New Frontiers in Healthcare and Technology: Internet-and Web-Based Mental Options Emerge to Complement In-Person and Telepsychiatric Care OptionsDon Hilty*, Steven Chan, John Torous, Jesse Matmahur and Davor Mucic
Chief of Consultation-Liaison Psychiatry, LAC+USC Medical Center, Keck School of Medicine, USA
- *Corresponding Author:
- Don Hilty
Professor and Vice Chair of Education
Chief of Consultation-Liaison Psychiatry
LAC+USC Medical Center, Keck School of Medicine, USA
Tel: 323 442 4000
E-mail: [email protected]
Received date: June 30, 2015 Accepted date: August 13, 2015 Published date: August 20, 2015
Citation: Hilty D, Chan S, Torous J, Matmahur J, Mucic D (2015) New Frontiers in Healthcare and Technology: Internet-and Web-Based Mental Options Emerge to Complement In-Person and Telepsychiatric Care Options. J Health Med Informat 6:200. doi: 10.4172/2157-7420.1000200
Copyright: © 2015 Hilty D, et al. This is an open-access article distributed under the terms of the Creative Commons Attribution License, which permits unrestricted use, distribution, and reproduction in any medium, provided the original author and source are credited.
Background: Web and Internet-based resources are remarkably popular with the public, patients and others as a way to access mental health information, tools for self-care, advice/consultation from a professional, and providerdirected treatments.
Objective: This paper provides a framework of a spectrum that includes person-centered health education options (conceptual endpoint), patient and caregiver-centered mental health care interventions (evidence-based literature review), and more formal provider-directed treatments (conceptual endpoint).
Methods: The evidence-based literature review was focused on treatment studies, using a minimum of three key words and the 1996-2015 period, resulting in 13,612 articles. This was reduced to 388 (title words used), to 125 (abstracts for methods, design, and outcomes) and 40 (evidence-based criteria of guidelines).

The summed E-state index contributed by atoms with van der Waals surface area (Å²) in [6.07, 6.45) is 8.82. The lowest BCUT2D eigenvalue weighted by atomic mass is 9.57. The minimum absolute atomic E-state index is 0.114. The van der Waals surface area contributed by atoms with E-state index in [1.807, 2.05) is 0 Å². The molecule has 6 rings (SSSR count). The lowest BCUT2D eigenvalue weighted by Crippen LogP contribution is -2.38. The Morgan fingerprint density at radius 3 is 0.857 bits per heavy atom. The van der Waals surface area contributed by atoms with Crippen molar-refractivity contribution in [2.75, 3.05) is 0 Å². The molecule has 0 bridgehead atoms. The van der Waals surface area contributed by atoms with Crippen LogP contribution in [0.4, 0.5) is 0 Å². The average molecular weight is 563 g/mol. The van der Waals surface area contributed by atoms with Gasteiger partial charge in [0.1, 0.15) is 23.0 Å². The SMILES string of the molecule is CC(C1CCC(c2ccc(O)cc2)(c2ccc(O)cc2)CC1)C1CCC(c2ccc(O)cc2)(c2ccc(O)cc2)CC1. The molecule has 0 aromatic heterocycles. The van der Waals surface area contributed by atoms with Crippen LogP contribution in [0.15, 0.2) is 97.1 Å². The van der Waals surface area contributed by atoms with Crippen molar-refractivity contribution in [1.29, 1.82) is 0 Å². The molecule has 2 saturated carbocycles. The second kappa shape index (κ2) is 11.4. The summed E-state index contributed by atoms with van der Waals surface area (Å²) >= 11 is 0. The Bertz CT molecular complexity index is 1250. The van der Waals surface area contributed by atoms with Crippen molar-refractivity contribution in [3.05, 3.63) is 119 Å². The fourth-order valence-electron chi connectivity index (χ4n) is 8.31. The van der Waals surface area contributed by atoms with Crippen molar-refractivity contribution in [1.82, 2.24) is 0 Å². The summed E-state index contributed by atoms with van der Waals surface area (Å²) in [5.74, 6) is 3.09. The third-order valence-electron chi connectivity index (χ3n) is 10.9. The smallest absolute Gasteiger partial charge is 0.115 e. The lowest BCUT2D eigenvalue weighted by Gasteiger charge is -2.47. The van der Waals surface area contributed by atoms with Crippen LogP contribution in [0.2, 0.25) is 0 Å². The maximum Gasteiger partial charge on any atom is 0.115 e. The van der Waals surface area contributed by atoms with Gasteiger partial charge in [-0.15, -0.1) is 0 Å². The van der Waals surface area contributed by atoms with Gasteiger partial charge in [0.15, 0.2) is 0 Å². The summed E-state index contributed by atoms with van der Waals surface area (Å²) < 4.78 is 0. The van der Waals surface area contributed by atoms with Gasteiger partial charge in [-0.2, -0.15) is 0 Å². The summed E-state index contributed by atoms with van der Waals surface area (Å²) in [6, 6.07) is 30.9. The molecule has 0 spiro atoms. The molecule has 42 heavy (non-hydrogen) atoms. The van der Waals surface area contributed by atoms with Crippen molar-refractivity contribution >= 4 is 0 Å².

Results: Technology is frequently used, is readily accessible and satisfies persons, patients, and caregivers. Its impact on openness to engage with others and begin self-care appears very positive; its ability to help people change behaviors and engage additional clinical services appears modest, though this is inadequately evaluated. Formal treatments over the Internet, asynchronous care models, or traditional video-based synchronous services are as good as or better than in-person services, though an incomplete range of services has been evaluated. Relatively few treatment studies assess outcomes, compare in-person and e-Mental Health care, and or compare technology-based care options to one another; hybrid models of care have emerged, but have rarely been studied.
Conclusions: For persons or patients not in care, use of the internet for common, non-acute problems appears to work, though a one-time clinical evaluation may help them place options in context. Clinicians and patients should specifically plan how to use technology and exercise sound judgment, based on guidelines when available. More research is needed on the application of new technologies to clinical care, with randomized trials and health services studies for effectiveness suggested.